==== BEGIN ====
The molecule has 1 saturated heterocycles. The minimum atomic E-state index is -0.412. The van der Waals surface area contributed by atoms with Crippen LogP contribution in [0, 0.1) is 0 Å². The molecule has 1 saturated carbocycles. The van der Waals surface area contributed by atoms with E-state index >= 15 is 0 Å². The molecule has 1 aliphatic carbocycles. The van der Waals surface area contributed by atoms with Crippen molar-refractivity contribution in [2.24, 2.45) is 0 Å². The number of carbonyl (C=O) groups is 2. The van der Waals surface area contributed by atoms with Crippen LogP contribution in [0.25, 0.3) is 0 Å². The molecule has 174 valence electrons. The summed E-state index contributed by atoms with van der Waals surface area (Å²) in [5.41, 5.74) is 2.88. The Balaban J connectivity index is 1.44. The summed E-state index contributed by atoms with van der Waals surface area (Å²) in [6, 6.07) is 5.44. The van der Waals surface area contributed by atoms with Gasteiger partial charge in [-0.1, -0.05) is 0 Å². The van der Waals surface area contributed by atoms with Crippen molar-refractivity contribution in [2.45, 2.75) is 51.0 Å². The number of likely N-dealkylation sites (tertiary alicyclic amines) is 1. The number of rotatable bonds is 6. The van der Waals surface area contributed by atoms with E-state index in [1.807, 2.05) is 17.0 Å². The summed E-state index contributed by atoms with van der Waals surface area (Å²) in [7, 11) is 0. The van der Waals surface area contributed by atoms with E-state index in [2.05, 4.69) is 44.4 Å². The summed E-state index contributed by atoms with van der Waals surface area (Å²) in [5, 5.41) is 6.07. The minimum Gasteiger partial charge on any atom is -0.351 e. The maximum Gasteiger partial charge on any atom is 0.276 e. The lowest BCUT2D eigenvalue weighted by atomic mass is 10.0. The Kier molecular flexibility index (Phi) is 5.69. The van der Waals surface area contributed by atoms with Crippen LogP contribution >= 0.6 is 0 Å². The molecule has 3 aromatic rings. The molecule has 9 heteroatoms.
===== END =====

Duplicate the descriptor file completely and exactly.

The molecule has 1 saturated heterocycles. The minimum atomic E-state index is -0.412. The van der Waals surface area contributed by atoms with Crippen LogP contribution in [0, 0.1) is 0 Å². The molecule has 1 saturated carbocycles. The van der Waals surface area contributed by atoms with E-state index >= 15 is 0 Å². The molecule has 1 aliphatic carbocycles. The van der Waals surface area contributed by atoms with Crippen molar-refractivity contribution in [2.24, 2.45) is 0 Å². The number of carbonyl (C=O) groups is 2. The van der Waals surface area contributed by atoms with Crippen LogP contribution in [0.25, 0.3) is 0 Å². The molecule has 174 valence electrons. The summed E-state index contributed by atoms with van der Waals surface area (Å²) in [5.41, 5.74) is 2.88. The Balaban J connectivity index is 1.44. The summed E-state index contributed by atoms with van der Waals surface area (Å²) in [6, 6.07) is 5.44. The van der Waals surface area contributed by atoms with Gasteiger partial charge in [-0.1, -0.05) is 0 Å². The van der Waals surface area contributed by atoms with Crippen molar-refractivity contribution in [2.45, 2.75) is 51.0 Å². The number of likely N-dealkylation sites (tertiary alicyclic amines) is 1. The number of rotatable bonds is 6. The van der Waals surface area contributed by atoms with E-state index in [1.807, 2.05) is 17.0 Å². The summed E-state index contributed by atoms with van der Waals surface area (Å²) in [7, 11) is 0. The van der Waals surface area contributed by atoms with E-state index in [2.05, 4.69) is 44.4 Å². The summed E-state index contributed by atoms with van der Waals surface area (Å²) in [5, 5.41) is 6.07. The minimum Gasteiger partial charge on any atom is -0.351 e. The maximum Gasteiger partial charge on any atom is 0.276 e. The lowest BCUT2D eigenvalue weighted by atomic mass is 10.0. The Kier molecular flexibility index (Phi) is 5.69. The van der Waals surface area contributed by atoms with Crippen LogP contribution >= 0.6 is 0 Å². The molecule has 3 aromatic rings. The molecule has 9 heteroatoms.